Overall teacher compensation is just one component in a complex system and, while important, does not necessarily lead to improved academic outcomes for students. For example, in one of the lowest performing cities, Cleveland, the average teacher salary, $73,402, is among the highest of all 114 cities, but student achievement is low. By contrast, the average teacher salary of $41,092 in Charlotte, the highest performing TUDA city, is 56 percent less than in Cleveland and well below the national average of $56,385 (adjusted for cost of living).
Another important factor in building a strong teacher workforce is teacher experience. Research shows that, on average, teachers begin to perform at their best once they have at least three years of classroom experience.12 Cities face an ongoing challenge of ensuring that they have a balance of experienced and new teachers, who will continue to develop their skills as their careers progress. Among the cities included in State of Our Cities, an average of 12 percent of teachers in any given district were in their first or second year of teaching in 2013.
Some cities have higher concentrations of new teachers who are in their first or second year of teaching. In Milwaukee, WI, for example, approximately one in four teachers has fewer than two full years of teaching experience, and, in Jacksonville, FL, 36 percent of teachers are in their first or second year of teaching.
In both Milwaukee and Jacksonville, 2013 high school graduation rates were significantly lower than the national average: 74 percent for Jacksonville and 61 percent for Milwaukee. Additionally, achievement gaps between are wide in both cities. In Milwaukee, just 58 percent of black students and 59 percent of Hispanic students graduated in 2013, compared to 70 percent of white students. While not causal, it is once again not surprising to see low student achievement graduation rates and large populations of new teachers in the same cities.
Moreover, in Jacksonville, student achievement in math on state assessments has decreased a total of three percentage points over the past three years. In 2014, just 50 percent of students in the city scored proficient in math, putting the city below the state average. Similarly, both cities have low middle school algebra completion rates. In Milwaukee just 29 percent of students completed middle school algebra in 2013. The middle school algebra completion rate for Jacksonville was 47 percent in 2013.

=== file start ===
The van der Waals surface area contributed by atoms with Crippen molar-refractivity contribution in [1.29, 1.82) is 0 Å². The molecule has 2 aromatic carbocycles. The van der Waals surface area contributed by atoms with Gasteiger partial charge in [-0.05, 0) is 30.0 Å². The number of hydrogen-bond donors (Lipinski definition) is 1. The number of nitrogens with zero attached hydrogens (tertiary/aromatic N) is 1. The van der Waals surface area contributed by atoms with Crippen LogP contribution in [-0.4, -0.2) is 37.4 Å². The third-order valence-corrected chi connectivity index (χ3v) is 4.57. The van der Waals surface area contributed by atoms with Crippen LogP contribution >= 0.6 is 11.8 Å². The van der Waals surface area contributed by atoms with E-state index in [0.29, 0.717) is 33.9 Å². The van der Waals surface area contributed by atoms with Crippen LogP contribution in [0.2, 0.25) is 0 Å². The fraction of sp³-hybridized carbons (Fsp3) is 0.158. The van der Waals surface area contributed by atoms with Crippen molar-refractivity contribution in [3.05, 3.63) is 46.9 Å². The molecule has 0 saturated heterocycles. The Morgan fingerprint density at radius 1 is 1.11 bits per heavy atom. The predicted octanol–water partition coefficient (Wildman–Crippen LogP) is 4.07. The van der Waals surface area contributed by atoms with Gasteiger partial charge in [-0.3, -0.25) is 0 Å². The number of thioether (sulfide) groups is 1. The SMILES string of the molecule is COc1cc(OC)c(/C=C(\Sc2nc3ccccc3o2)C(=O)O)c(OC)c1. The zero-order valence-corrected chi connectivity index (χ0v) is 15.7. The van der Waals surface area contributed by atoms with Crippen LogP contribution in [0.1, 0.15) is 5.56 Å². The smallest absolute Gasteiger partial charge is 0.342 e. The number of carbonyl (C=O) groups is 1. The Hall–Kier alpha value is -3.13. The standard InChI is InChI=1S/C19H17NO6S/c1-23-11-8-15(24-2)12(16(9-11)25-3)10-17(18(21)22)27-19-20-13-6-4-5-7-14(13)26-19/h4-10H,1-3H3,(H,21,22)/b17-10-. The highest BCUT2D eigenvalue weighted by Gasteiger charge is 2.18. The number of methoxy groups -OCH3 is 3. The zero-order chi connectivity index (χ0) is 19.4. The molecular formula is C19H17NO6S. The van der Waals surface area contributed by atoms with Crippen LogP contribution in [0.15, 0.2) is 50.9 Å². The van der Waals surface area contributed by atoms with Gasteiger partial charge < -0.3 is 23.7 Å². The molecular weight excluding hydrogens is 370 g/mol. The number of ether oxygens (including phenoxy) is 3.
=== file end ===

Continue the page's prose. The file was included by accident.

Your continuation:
The Office of Civil Rights notes that there are certain race-based inequities related to student access to experienced teachers. Black and Hispanic students are 75 and 57 percent (respectively) more likely than white students to attend schools where at least 20 percent of teachers are in their first year (Office of Civil Rights, 2016).13
Additionally, high rates of teacher absenteeism in many cities across the country are a significant cause for concern. In light of the impact that teachers have, not only on student achievement but also on school climate, absenteeism represents a major learning disruption and an operational challenge. On average, more than one in four teachers across the country misses more than 10 days during the school year. In many districts, teacher absenteeism rates exceed 50 percent, affecting approximately 6.5 million students across the country (Office of Civil Rights, 2016).14
In more extreme cases—such as in Buffalo, NY; Cleveland, OH; and Fort Wayne, IN—75 percent or more of teachers miss more than 10 days. Buffalo and Cleveland both have very low proficiency rates on state assessments and have low rates of middle school algebra completion, 10 percent for Buffalo and just six percent for Cleveland, and both cities have low high school graduation rates—56 and 64 percent respectively. In Fort Wayne, by contrast, 87 percent of students graduated in 2013. However, white students were eight percent more likely to graduate than their black or Hispanic peers.
Early Childhood Learning Sets the Stage for Success
Early childhood education programs, such as high quality preschool and early reading experiences, can help children overcome the obstacles to learning that poverty and other disadvantages present.